We literally were struggling, like on the phone, trying to get different flights and connections so we wouldn’t miss this meeting. So those are the little things, the details that you know, don’t, you, you don’t always see, but are important. But even air travel can, can throw a wrench in things.

Ultimately we got down there and got it presented and got on contract. But even that part of it’s not, not straightforward. , oh man. That, that’s life. Why, why do we sign up for this entrepreneur side of it, right? , just random . That is the adventure . So you’ve been busy. You also since, since we last spoken the A A O S instructional course textbook.

So now what I find really interesting about your journey, and I’ve, you know, a lot of, a lot of entrepreneurs, a lot of innovators that I’ve followed throughout the years through not just this show, but just through in my career as well. And I noticed that, you know, every rung or every time they hit a new level, and I don’t mean.

Revenue or success. I just, I mean, new level of really just trying to give back and, and of being, of value. And so what I find many times is as they hit new levels, they hit new levels, then what happens is what they’ve been doing has been working, or, or you know, they’ve, they’ve, they’ve then been able to achieve certain things.

So then they feel, and they don’t have to. They, they feel the need to and they want to help others along the way that are maybe have some of their same passion or some of their same dreams. So you you recently published work and as I mentioned, the A a O S instructional course textbook and the, and the subject matter was, Raising capital for orthopedic startups.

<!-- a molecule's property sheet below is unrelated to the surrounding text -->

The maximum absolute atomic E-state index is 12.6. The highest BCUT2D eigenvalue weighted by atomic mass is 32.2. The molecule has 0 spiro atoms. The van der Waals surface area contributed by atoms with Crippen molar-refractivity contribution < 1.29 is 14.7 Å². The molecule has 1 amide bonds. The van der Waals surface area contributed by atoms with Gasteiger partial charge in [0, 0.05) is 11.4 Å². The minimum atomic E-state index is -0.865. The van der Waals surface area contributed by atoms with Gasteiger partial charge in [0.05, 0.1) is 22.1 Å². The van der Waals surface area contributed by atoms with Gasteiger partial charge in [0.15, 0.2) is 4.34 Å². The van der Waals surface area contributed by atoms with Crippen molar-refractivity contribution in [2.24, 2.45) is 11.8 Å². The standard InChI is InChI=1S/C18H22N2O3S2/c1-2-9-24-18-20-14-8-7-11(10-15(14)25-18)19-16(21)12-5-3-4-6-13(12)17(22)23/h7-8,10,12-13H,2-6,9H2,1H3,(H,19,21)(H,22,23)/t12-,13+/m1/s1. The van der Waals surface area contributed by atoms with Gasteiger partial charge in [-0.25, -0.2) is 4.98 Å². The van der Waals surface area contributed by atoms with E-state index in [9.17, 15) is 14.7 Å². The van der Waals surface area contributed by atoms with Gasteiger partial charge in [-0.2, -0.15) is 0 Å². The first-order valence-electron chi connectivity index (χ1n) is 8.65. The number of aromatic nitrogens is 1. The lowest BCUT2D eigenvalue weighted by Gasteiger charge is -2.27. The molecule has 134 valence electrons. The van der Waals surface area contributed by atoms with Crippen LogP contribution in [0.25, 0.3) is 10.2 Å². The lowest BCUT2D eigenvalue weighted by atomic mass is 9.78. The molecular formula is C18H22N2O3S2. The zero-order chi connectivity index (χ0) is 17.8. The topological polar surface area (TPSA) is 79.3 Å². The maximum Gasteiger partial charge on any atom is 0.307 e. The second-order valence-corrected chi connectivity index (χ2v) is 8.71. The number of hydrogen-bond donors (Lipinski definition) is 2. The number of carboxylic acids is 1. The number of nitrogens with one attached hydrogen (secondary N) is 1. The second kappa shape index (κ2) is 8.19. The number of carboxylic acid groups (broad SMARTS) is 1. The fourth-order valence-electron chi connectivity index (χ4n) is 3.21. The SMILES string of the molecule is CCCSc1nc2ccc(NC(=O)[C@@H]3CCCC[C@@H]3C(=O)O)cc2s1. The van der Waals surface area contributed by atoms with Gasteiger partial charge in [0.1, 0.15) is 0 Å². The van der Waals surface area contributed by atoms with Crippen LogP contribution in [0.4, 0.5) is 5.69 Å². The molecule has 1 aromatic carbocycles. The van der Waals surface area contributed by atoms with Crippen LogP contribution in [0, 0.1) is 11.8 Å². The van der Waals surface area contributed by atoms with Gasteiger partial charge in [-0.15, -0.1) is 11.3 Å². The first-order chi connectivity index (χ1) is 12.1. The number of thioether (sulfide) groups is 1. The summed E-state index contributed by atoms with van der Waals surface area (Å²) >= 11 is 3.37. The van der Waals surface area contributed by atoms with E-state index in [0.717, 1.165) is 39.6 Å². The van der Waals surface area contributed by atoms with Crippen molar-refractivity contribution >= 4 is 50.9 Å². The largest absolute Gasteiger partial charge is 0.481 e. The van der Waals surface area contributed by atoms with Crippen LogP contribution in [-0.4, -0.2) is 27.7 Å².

Who better to, to ask than Dr. Joseph McGinley about that. Who’s done it himself, is doing it in the middle of doing it and is growing a big company from it. So what was the inspiration for this? Like, like what led you to want to, you know, give back in this manner? Well, I mean, I love giving, I love participating and giving back all the time.

I mean, I have students medical students, interns fellows that’ll come out and train with me and, and I learn from them. Again, we talked about the team earlier. You, you learn from everyone. And my, my passion has always been education and, and helping others to improve what they’re doing. For this one in particular, I was actually invited to, to presented a a o S last year, which is the largest.

Orthopedic meeting worldwide. And what’s interesting about that is my, my background’s musculoskeletal radiology. I’m technically not an orthopedic surgeon. I do intervention orthopedics through a radiology perspective. So orthopedics and radiology are, you know, not always easily mixed. You know, like oil and water

So to be invited was, was an honor and a privilege to, to go to this meeting and to be able to present on how you fund an orthopedic starter company. So we, we did the presentation and then our group was asked to put together a, a book chapter for the instructional course series for a a O S. So we worked on that.

We’ve been working on it for the past year and that, that was recently published a few weeks ago. And the topic was funding of orthopedic startup companies. The way, again, the way we did it, maybe this is because again, you don’t know what you don’t know, . So I looked at it and said, what’s what makes sense?

Which, you know, people same simple, but that’s not al that question is not always asked. I said, what makes sense? What’s the best way to fund the company and how you do it? And that’s how we did it. We didn’t know if it was the right or wrong one. And, and we learned as we went. But for us, it worked out exceptionally well.

And what we figured out in the end is how we did, it’s fairly unique and still unique how we’re, how we’re raising funds and lots of people are watching to see if we end up being successful. I mean, we’re not, it may seem like, you know, we’ve had a lot of accomplishments, but we’re not finished yet. Mm-hmm.